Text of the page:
There’s a special glow to the late afternoon light, when the day begins to fade away. It’s as though, after all those hours, the day needs to sit down with a cup of tea and put its feet up. You can almost feel it relaxing as it winds down towards night. It will soon be time to settle down inside, to write another chapter, dream another dream. I love walking in the light of the fading afternoon. It reminds me of when I was a child and would play outside until it began to get dark. If I were alone I would make up stories, play games, run around on the playground like an errant knight. Never the lady, that was boring.
Ah, those lazy afternoons. The soft light dappling through the trees, the fresh air stinging my cheeks and, upstairs, my grandmother waiting with hot chocolate and cake. Riding my bike all around the neighbourhood and pretending it was a horse. I think a lot as I walk. Thanks to headphones, I can run through my characters’ conversations without the people who walk past me thinking I’m insane. I build paragraphs that sound spectacular while my feet move but that I can never completely recapture as soon as I sit down in front of the blank page.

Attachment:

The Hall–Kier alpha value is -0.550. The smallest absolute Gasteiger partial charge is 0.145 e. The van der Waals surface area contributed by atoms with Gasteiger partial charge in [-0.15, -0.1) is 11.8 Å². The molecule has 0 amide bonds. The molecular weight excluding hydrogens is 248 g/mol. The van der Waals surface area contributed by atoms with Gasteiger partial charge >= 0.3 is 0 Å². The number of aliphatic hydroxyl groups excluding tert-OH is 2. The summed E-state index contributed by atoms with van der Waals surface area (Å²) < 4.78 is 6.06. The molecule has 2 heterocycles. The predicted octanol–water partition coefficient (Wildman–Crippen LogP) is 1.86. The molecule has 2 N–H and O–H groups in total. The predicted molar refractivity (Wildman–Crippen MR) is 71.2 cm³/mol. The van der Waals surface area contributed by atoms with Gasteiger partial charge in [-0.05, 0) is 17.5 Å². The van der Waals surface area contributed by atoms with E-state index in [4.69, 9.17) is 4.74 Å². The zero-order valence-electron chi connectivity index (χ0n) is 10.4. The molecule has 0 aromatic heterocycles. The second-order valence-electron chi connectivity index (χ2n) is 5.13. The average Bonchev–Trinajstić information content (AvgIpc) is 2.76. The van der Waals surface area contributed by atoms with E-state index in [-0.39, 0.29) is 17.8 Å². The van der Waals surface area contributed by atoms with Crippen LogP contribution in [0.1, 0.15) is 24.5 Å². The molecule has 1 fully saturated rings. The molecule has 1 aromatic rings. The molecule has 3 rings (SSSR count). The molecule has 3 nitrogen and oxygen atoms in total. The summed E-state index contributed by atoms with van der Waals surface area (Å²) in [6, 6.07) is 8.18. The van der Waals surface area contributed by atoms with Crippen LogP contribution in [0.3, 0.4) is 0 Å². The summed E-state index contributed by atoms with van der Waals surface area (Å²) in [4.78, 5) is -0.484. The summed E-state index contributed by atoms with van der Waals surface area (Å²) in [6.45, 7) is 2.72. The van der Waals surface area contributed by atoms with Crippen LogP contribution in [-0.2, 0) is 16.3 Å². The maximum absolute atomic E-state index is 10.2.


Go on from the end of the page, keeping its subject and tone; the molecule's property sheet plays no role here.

It’s another reason I want a dog. So I have no choice but to go outside several times a day. My black lab and I used to walk through the fields for hours. I miss him so much. One day I will get another Maxime. Although next time his name will be Thorin. Or maybe Hamilton.
Ever since I moved back to Copenhagen I find myself thinking a lot about my childhood. The teenage walks through the awakening city (because early morning classes were cancelled, not because I’d been out all night), the yearly boat trip on the canal with my grandfather. Countless trips to Hamlet’s Castle with my father’s American colleagues. I think it means that I’m happy to be home. And that I had a wonderful childhood I can look back on with pleasure.
I hope, as we walked to the station in the light of the late afternoon, that my son felt the same way.